Case: Hacking The Diebold Voting Machine One way Congress reacted to the 2000 Election was by passing the Help America Vote Act of 2002. That act, among other things, provided funding for states to modernize their voting systems and eliminate punch card and lever systems. One of the more obvious approaches was to consider some form of electronic voting system, and computers were naturally considered one of the better possibilities. There were obvious risks with using computers, particularly in view of the strong motivation of people to subvert the systems. For example, any person or group who wanted to disrupt the democratic process might use hacking in an attempt to prevent the machines from recording votes or to destroy the record of votes already cast. A person or group might attempt to hack the machine to record votes incorrectly to favor a particular candidate. Hence any computerized voting system would necessarily have to have very robust security measures as well as rigorous audit procedures so as to guarantee a correct vote count. Not only must the systems be secure, the voting public needs to believe they are secure in order to have confidence in the process. Those are formidable challenges.
As an example of just how difficult the problem is, consider one of the leading computerized voting machines, the Diebold AccuVote-TS and its successor, the Diebold AccuVote-TSx. Those machines were used in real elections, and by September of 2006 were the most widely used electronic voting machine in the United States. A number of computer scientists had expressed alarm at the rapid proliferation of computerized voting machines, claiming that they were not sufficiently secure. Their concerns were convincingly confirmed by a research group at Princeton University. The Princeton group’s research showed that someone who was alone with the machine for only two or three minutes could install malware on the machines. The following is a paraphrase of their main findings:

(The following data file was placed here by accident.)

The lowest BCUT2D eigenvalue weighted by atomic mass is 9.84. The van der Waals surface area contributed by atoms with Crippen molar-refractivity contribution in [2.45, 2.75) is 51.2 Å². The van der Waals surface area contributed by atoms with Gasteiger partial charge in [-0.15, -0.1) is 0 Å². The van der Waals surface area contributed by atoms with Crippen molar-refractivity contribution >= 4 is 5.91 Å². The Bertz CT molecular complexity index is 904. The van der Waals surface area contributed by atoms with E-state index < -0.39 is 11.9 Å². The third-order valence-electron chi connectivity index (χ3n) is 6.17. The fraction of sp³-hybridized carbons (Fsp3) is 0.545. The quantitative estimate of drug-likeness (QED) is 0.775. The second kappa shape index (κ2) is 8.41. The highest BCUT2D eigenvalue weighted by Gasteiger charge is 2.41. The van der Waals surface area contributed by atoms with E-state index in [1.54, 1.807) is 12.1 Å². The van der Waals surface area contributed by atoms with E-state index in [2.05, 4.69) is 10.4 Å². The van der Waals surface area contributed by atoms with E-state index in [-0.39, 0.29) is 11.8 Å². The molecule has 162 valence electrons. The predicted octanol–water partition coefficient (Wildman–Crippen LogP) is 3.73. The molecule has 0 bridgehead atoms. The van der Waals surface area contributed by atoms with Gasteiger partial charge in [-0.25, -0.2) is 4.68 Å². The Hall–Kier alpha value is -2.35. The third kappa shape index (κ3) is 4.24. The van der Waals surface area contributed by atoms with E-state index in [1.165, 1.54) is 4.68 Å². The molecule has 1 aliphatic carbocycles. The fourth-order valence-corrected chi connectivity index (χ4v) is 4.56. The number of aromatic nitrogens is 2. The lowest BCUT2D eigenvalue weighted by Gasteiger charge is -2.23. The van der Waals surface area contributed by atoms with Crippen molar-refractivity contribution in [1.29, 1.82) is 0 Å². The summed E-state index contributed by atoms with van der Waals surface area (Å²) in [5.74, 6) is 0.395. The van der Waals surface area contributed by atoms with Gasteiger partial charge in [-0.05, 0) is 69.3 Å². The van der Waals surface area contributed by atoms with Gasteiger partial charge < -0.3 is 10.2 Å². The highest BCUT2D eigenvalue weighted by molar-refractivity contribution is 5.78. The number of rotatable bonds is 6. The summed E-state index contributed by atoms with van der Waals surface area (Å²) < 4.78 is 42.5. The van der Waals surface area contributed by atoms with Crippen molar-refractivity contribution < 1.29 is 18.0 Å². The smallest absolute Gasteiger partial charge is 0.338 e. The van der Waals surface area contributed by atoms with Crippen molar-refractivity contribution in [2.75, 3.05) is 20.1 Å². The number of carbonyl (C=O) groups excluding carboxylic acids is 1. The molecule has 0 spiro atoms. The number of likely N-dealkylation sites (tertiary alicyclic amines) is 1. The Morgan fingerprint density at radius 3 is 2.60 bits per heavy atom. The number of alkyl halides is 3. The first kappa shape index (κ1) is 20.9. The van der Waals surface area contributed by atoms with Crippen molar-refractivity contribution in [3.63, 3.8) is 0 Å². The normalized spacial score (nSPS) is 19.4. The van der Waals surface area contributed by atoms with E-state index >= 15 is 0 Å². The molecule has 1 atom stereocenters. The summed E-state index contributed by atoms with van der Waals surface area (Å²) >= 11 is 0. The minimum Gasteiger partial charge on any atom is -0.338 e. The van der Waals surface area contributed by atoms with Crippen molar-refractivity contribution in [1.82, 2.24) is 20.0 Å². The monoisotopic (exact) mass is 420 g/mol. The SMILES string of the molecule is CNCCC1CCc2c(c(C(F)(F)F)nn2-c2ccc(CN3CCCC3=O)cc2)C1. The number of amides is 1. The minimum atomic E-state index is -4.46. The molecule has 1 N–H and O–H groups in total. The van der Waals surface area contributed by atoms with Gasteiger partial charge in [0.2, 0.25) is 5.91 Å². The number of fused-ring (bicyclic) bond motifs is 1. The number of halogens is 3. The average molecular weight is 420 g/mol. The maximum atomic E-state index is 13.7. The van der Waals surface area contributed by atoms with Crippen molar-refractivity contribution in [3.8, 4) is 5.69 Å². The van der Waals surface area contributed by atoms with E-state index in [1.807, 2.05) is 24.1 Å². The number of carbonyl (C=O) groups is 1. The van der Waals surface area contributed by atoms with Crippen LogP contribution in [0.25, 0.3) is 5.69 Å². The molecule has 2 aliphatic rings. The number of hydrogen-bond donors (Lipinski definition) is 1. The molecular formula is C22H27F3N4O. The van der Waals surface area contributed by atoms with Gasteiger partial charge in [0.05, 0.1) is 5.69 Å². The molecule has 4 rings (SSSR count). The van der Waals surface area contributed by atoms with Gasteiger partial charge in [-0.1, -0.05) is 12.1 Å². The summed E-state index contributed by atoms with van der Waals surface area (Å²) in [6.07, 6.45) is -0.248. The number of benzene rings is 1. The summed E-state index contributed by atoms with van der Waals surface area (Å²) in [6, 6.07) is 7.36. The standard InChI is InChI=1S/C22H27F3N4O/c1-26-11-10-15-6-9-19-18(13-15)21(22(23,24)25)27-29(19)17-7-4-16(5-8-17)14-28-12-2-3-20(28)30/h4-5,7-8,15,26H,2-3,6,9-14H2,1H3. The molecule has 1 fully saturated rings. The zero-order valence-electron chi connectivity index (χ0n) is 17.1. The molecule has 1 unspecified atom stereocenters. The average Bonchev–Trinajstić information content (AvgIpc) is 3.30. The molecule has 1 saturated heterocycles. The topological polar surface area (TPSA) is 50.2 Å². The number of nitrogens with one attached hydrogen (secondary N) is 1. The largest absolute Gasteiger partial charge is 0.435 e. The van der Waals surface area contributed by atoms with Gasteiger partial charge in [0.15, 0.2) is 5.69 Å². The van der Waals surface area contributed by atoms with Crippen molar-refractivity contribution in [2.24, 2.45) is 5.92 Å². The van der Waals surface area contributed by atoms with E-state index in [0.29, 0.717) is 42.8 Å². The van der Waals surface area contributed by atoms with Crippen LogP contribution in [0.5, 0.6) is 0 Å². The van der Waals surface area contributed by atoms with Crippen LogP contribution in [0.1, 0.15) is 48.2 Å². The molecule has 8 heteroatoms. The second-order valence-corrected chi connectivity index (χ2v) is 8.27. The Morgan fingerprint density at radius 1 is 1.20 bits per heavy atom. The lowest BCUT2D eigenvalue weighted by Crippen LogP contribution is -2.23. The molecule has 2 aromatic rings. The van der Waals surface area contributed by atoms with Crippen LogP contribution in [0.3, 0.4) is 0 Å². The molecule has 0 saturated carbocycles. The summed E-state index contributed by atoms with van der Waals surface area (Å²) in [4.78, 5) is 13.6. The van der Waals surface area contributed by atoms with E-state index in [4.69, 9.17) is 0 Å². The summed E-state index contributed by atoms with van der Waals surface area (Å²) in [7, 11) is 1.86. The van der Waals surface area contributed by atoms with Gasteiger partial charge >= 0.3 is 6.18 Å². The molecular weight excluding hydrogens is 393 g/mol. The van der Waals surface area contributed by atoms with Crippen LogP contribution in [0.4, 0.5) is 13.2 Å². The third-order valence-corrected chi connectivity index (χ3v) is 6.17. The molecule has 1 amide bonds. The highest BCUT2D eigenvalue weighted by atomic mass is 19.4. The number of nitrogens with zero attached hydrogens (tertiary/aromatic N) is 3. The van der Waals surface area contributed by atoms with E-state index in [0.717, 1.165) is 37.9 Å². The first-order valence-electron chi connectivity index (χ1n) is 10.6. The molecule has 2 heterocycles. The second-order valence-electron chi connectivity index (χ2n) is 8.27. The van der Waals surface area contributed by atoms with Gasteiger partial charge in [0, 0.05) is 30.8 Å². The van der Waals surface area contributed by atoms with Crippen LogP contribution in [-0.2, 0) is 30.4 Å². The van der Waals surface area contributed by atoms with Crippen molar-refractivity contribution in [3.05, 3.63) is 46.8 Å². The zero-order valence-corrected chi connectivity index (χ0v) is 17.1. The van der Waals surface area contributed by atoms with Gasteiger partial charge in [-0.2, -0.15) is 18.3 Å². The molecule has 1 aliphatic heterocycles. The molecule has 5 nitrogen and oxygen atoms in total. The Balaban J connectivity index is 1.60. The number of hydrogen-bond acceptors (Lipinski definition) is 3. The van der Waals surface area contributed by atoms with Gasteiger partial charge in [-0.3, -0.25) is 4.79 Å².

1. The installed malware, installed on a single machine, can steal votes without leaving any evidence of the hack. Audit trails would indicate that the tally was entirely correct.
2. Anyone who had physical access to the machine could install the malware in two or three minutes. With a little practice, it could actually be done in less than one minute.
3. While installing the malware, it is equally easy to install a virus on the memory card of the machine. That allows the malware to be transmitted to other machines when the memory cards are used to update the machines and so the malware is likely to infect all of the machines in the voting precinct.
4. In order to prevent the kind of hack used by the Princeton group, Diebold would need to make changes in the hardware and new election procedures would have to be adopted. (Feldman, Halderman, and Felten 2006)
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